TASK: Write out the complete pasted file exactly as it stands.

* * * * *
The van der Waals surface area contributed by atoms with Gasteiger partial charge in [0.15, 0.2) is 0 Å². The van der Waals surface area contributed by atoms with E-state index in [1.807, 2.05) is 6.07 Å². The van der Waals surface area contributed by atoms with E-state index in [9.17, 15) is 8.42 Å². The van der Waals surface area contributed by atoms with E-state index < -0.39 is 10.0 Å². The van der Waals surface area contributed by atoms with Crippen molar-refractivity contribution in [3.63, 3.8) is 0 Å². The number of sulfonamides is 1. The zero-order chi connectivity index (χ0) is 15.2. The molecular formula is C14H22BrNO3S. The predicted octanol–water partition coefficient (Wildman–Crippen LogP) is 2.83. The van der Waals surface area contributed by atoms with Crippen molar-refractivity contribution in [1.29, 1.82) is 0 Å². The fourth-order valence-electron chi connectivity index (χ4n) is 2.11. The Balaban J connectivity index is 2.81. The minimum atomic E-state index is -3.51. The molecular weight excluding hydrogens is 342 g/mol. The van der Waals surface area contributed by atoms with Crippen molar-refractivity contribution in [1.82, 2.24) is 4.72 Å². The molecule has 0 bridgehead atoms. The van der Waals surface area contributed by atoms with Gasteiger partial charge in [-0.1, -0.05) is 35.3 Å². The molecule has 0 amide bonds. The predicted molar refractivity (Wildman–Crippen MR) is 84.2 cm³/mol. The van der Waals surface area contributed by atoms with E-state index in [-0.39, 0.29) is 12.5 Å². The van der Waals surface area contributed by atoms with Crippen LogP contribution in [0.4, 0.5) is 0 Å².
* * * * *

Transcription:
The van der Waals surface area contributed by atoms with Gasteiger partial charge in [0.15, 0.2) is 0 Å². The van der Waals surface area contributed by atoms with E-state index in [1.807, 2.05) is 6.07 Å². The van der Waals surface area contributed by atoms with E-state index in [9.17, 15) is 8.42 Å². The van der Waals surface area contributed by atoms with E-state index < -0.39 is 10.0 Å². The van der Waals surface area contributed by atoms with Crippen molar-refractivity contribution in [3.63, 3.8) is 0 Å². The number of sulfonamides is 1. The zero-order chi connectivity index (χ0) is 15.2. The molecular formula is C14H22BrNO3S. The predicted octanol–water partition coefficient (Wildman–Crippen LogP) is 2.83. The van der Waals surface area contributed by atoms with Crippen molar-refractivity contribution in [1.29, 1.82) is 0 Å². The fourth-order valence-electron chi connectivity index (χ4n) is 2.11. The Balaban J connectivity index is 2.81. The minimum atomic E-state index is -3.51. The molecular weight excluding hydrogens is 342 g/mol. The van der Waals surface area contributed by atoms with Crippen molar-refractivity contribution in [1.82, 2.24) is 4.72 Å². The molecule has 0 bridgehead atoms. The van der Waals surface area contributed by atoms with Gasteiger partial charge in [-0.1, -0.05) is 35.3 Å². The molecule has 0 amide bonds. The predicted molar refractivity (Wildman–Crippen MR) is 84.2 cm³/mol. The van der Waals surface area contributed by atoms with E-state index in [-0.39, 0.29) is 12.5 Å². The van der Waals surface area contributed by atoms with Crippen LogP contribution in [0.4, 0.5) is 0 Å².